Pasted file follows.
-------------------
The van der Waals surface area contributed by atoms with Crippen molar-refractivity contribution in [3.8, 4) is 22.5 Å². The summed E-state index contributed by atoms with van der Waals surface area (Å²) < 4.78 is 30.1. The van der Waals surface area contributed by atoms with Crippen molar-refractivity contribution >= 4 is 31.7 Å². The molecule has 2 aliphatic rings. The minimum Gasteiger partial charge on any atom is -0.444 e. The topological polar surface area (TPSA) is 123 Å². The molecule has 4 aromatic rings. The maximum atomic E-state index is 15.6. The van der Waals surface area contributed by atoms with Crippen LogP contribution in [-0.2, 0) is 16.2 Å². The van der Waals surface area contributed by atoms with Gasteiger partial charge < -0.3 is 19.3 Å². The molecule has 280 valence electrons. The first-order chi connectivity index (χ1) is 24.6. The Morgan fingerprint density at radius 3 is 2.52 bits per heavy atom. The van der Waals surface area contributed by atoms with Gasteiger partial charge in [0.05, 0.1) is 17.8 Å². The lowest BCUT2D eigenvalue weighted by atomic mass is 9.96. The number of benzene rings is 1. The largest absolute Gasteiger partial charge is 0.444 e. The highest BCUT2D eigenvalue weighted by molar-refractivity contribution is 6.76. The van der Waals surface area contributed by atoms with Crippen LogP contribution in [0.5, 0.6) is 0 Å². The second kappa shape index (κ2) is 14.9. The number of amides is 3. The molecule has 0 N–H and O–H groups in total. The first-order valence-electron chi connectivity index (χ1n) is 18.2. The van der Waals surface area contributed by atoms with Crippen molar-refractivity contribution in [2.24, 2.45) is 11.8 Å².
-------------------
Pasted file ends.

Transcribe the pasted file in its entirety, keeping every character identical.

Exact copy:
The van der Waals surface area contributed by atoms with Crippen molar-refractivity contribution in [3.8, 4) is 22.5 Å². The summed E-state index contributed by atoms with van der Waals surface area (Å²) < 4.78 is 30.1. The van der Waals surface area contributed by atoms with Crippen molar-refractivity contribution >= 4 is 31.7 Å². The molecule has 2 aliphatic rings. The minimum Gasteiger partial charge on any atom is -0.444 e. The topological polar surface area (TPSA) is 123 Å². The molecule has 4 aromatic rings. The maximum atomic E-state index is 15.6. The van der Waals surface area contributed by atoms with Crippen LogP contribution in [-0.2, 0) is 16.2 Å². The van der Waals surface area contributed by atoms with Gasteiger partial charge < -0.3 is 19.3 Å². The molecule has 280 valence electrons. The first-order chi connectivity index (χ1) is 24.6. The Morgan fingerprint density at radius 3 is 2.52 bits per heavy atom. The van der Waals surface area contributed by atoms with Gasteiger partial charge in [0.05, 0.1) is 17.8 Å². The lowest BCUT2D eigenvalue weighted by atomic mass is 9.96. The number of benzene rings is 1. The largest absolute Gasteiger partial charge is 0.444 e. The highest BCUT2D eigenvalue weighted by molar-refractivity contribution is 6.76. The van der Waals surface area contributed by atoms with Crippen LogP contribution in [0.5, 0.6) is 0 Å². The second kappa shape index (κ2) is 14.9. The number of amides is 3. The molecule has 0 N–H and O–H groups in total. The first-order valence-electron chi connectivity index (χ1n) is 18.2. The van der Waals surface area contributed by atoms with Crippen molar-refractivity contribution in [2.24, 2.45) is 11.8 Å².